by James Metcalfe – Pace Law Firm: On a daily basis, I receive telephone calls from people asking me questions about immigration. I often have to dispel myths and misinformation that they may have heard from others, including their friends and family.

A recent example of the type of questions we deal with came from a young lady – we’ll call her “Susan” – who wanted to bring her fiancé to Canada. Susan had talked to a few people who had firsthand knowledge of immigration procedures, and then she called us. It quickly became apparent that none of Susan’s advisers were qualified in the field of immigration law.

Susan’s fiancé was a citizen of a North African country that was going through a revolution. Susan was under the impression that her fiancé could make a refugee claim and be accepted into Canada relatively quickly. Incorrect. We had to tell her that a person in her fiancé’s country could not make a refugee claim and seek resettlement in Canada; he could only make a refugee claim outside his country of nationality. This would have required him to go to a third country, where he could make an application through the United Nations High Commissioner For Refugees.

Susan then brought up fiancé sponsorship. Apparently she had heard that fiancés could be sponsored to come to Canada. Incorrect again. I had to inform her that there are no provisions for fiancé sponsorship under the Canadian Immigration Act, as these provisions were done away with in 2002.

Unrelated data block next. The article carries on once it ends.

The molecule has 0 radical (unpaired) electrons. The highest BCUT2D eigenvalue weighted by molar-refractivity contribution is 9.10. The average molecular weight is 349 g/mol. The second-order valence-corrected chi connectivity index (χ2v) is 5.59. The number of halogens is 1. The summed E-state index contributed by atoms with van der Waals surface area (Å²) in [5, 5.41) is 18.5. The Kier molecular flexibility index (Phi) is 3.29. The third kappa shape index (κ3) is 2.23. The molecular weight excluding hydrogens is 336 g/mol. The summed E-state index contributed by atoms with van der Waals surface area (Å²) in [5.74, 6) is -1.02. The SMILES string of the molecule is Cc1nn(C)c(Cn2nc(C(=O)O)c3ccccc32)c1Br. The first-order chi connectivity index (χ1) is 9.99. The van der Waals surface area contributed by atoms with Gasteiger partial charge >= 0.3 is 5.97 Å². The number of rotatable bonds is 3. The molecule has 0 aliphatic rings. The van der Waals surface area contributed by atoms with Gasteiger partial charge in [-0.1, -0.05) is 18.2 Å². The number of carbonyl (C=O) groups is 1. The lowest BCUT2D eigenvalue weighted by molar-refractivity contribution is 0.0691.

This was followed by a final question from Susan, which related to how long it would take to process an application for him if they were married. She had been advised by a friend that as the spouse of a Canadian citizen, he could come to Canada immediately. The answer was an unequivocal no. While she may have had the right to sponsor him if they married, he would still have had to go through a process to determine whether he met the criteria as a spouse before coming to Canada. Depending on the specifics of the case, this could take months or even years.

Unfortunately, there are many people providing information and advice on immigration procedures, and basing it on their own personal experiences. While their intentions may be good, it’s important to remember that their own case may have been unique in some way, and that the rules might have changed since they went through the process.

My advice to anyone interested in immigration is to look at the Citizenship and Immigration Canada website. It contains a wealth of general information about Canadian immigration procedures.

If you have any doubts about the specifics of your situation, and if a friend’s advice sounds a little too good to be true, be sure to seek the opinion of an immigration law firm.

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